• Heart – High blood pressure means extremely hard work for the heart, which has to pump against the increased resistance of a generally narrowed and tightened-up artery system. Eventually the heart doesn’t actually burst, but fails to pump blood out of the left ventricle (the left side of the heart) as fast as it comes into the lungs from the right ventricle. If this happens suddenly, it causes acute heart failure, with extreme breathlessness and a sensation of drowning in dammed up blood). If it happens slowly, You gradually feel more and more short of breath, first on exercise eventually even at rest, often with a dry cough and swollen ankles.
    Strictly speaking, heart failure of this kind is not really a bursting effect, but it behaves like one (it is almost entirely preventable by good control of high blood pressure).
  • Aorta – As mentioned in the section on blocking effects, aneurysms (swellings) can occur in aorta. Such an aortic aneurysm can burst at very high levels of blood pressure, or at lower pressures if it has become very large and its wall has become weaker. This usually happen in two stages: first, a split in the aortic lining so that blood spurts into and between the layers of the aortic wall (this usually takes place over several hours causing chest pain easily mistaken for a coronary heart attack) and, second, a split into the outer aortic wall, fatal within seconds or minutes.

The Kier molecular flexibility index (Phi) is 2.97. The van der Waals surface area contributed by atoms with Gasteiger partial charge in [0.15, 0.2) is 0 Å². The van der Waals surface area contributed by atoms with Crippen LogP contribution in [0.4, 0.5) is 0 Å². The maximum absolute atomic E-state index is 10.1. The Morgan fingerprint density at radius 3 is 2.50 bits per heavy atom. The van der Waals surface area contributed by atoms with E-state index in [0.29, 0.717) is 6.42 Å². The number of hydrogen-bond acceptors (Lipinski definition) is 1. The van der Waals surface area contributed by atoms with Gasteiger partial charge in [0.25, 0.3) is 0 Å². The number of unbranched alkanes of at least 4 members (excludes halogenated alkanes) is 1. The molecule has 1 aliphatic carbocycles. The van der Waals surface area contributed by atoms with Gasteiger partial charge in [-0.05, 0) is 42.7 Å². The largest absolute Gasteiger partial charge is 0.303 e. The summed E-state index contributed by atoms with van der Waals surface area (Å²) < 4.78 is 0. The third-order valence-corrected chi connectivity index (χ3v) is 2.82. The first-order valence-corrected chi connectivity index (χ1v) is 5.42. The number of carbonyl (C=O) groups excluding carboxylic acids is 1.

• Brain – Aneurysms in brain arteries are small bubble-like distensions of the artery wall. They may occur because you have had a local weakness in the artery wall since you were born or because a normal artery wall has been stretched by high blood pressure. They may occur on the surface of the brain (when they are usually of the type caused by high blood pressure).